On Feb. 18, 2021, years of work by aerospace scientists culminated in a successful landing of the newest Mars rover Perseverance. The semi-autonomous vehicle had been traveling the solar system toward the red planet since a United Launch Alliance Atlas V rocket propelled it off Earth on July 30, 2020. Perseverance features several improvements over its predecessor Curiosity and has transported a helicopter to Mars that will soon attempt a flight in the Martian atmosphere.
Versatile Semi-Autonomous Robot
At roughly the size of a small car, Perseverance carries many types of equipment meant to analyze soil, search for microbes, record audio, and take pictures and video. Its robotic arm includes a coring drill. The rover carries 23 cameras.
Its semi-autonomous software represents a big advance over Curiosity. Perseverance can plan its own routes as it explores the surface and therefore cover more ground every day due to not needing to wait for instructions from Earth.
Perseverance includes an upgrade to its wheels intended to prevent the wheel wear problems experienced by Curiosity. The new rover’s wheels are 1 mm thicker and have a different tread pattern. Engineers expect the new tread design to perform well on sand and resist damage from moving across sharp rocks.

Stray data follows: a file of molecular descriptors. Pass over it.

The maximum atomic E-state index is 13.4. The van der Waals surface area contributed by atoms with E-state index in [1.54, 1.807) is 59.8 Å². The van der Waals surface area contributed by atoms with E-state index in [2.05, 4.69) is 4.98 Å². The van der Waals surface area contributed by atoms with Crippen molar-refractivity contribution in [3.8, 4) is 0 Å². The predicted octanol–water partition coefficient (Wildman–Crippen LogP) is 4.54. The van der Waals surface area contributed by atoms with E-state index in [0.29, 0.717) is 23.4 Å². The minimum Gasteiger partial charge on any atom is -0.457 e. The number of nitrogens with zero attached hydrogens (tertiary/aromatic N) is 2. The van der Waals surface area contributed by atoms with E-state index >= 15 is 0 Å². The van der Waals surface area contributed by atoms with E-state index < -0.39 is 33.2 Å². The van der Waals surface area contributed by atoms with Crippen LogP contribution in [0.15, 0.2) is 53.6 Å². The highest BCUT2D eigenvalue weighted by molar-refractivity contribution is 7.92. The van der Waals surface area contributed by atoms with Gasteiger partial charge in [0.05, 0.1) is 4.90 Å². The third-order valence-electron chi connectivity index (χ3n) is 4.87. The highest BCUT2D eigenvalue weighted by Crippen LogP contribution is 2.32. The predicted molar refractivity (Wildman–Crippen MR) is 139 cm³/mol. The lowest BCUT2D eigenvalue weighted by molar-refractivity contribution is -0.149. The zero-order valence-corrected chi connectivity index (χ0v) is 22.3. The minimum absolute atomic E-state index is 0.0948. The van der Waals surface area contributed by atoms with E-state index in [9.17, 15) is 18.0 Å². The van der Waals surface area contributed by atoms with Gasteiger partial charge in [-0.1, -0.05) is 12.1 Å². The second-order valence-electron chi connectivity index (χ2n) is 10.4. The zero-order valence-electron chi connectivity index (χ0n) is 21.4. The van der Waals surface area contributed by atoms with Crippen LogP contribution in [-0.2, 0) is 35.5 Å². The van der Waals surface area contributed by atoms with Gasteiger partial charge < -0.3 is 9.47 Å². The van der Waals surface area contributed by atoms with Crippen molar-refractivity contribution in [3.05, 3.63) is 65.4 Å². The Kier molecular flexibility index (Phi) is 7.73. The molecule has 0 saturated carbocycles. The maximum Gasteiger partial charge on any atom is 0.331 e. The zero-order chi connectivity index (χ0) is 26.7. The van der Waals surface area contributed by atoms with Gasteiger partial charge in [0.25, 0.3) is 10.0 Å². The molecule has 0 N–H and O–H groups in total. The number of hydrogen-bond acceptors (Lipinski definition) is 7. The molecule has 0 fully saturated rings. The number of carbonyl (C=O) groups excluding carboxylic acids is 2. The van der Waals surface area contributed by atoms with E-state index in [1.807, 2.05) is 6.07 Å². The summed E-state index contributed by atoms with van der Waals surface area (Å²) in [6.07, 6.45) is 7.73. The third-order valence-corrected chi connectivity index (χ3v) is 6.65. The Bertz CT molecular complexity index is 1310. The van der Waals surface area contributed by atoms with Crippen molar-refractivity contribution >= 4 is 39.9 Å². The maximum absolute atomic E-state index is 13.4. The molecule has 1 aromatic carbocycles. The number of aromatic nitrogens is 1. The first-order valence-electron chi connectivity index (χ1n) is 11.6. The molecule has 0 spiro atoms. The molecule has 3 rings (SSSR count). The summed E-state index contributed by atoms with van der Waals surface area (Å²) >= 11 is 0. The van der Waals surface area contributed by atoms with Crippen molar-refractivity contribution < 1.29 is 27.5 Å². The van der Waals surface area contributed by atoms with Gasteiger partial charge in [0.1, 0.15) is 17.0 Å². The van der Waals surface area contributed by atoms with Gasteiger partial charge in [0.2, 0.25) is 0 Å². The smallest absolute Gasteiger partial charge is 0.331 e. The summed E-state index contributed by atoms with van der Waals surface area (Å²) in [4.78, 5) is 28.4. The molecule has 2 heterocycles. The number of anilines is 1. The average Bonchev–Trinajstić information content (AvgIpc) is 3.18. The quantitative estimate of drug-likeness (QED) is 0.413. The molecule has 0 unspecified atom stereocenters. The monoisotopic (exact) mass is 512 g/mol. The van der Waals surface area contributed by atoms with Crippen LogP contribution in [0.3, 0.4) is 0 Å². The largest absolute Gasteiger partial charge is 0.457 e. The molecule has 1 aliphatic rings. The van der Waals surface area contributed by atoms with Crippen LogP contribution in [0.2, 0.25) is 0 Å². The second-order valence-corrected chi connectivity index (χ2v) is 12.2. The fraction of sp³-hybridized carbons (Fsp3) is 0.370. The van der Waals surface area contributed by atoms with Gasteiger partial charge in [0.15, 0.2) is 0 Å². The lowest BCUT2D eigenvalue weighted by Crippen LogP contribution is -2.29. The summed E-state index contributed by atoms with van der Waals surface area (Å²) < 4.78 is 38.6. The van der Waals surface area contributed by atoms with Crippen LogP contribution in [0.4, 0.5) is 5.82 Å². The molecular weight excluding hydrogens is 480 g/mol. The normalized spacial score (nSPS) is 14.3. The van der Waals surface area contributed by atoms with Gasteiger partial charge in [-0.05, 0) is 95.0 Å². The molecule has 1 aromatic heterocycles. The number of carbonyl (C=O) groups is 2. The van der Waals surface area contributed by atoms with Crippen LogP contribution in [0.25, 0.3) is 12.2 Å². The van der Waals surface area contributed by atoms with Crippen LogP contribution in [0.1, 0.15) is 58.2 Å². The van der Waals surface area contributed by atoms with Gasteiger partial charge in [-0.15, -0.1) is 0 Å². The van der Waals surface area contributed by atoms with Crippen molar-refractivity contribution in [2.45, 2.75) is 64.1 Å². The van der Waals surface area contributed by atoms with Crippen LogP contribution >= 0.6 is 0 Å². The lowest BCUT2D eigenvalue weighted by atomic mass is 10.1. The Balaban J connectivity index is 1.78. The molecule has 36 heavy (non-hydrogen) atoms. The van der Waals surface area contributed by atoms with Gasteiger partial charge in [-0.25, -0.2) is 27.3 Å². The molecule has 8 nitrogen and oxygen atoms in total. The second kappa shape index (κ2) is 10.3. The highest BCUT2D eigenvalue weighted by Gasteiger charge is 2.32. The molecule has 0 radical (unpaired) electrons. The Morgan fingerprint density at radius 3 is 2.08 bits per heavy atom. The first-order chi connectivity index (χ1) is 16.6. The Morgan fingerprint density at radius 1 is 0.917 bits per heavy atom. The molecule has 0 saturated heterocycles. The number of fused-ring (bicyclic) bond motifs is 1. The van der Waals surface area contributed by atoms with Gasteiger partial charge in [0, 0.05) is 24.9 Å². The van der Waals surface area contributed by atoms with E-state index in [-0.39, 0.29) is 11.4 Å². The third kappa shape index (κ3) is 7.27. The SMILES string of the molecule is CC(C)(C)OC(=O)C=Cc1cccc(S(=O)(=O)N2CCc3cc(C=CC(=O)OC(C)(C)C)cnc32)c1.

Historic Helicopter Flight Planned
Perseverance has succeeded in deploying the helicopter Ingenuity. The 2 kg helicopter has sent signals to Earth confirming its readiness to operate. Currently, Ingenuity remains connected to Perseverance which continues to charge the helicopter’s lithium batteries. Once the helicopter separates from the rover and attempts flight, it will rely on its solar panels for recharging. Should Ingenuity succeed in flight, it will represent the first controlled flight in a non-Earth atmosphere.
Are you inspired by the success of this Mars mission? What aerospace advances do think will come next?
Curiosity is about the size of a small SUV — 10 feet long (not including the arm), 9 feet wide and 7 feet tall — (about 3 meters long (not including the arm), 2.7 meters wide, and 2.2 meters tall), or about the height of a basketball player. It weighs 899 kg (1,982 lbs in Earth gravity; 743 lbs in Mars gravity). Features a Geology lab, rocker-bogie suspension, rock-vaporizing laser and lots of cameras and it’s mission to search areas of Mars for past or present conditions favorable for life, and conditions capable of preserving a record of life.
The prime mission lasted one Mars year or about 23 Earth months, and Curiosity continues to operate on Mars today.
Mars is the fourth planet from the Sun and the second-smallest planet in the Solar System, being larger than only Mercury. In English, Mars carries the name of the Roman god of war and is often referred to as the “Red Planet“.
The latter refers to the effect of the iron oxide prevalent on Mars’s surface, which gives it a reddish appearance distinctive among the astronomical bodies visible to the naked eye. Mars is a terrestrial planet with a thin atmosphere, with surface features reminiscent of the impact craters of the Moon and the valleys, deserts and polar ice caps of Earth.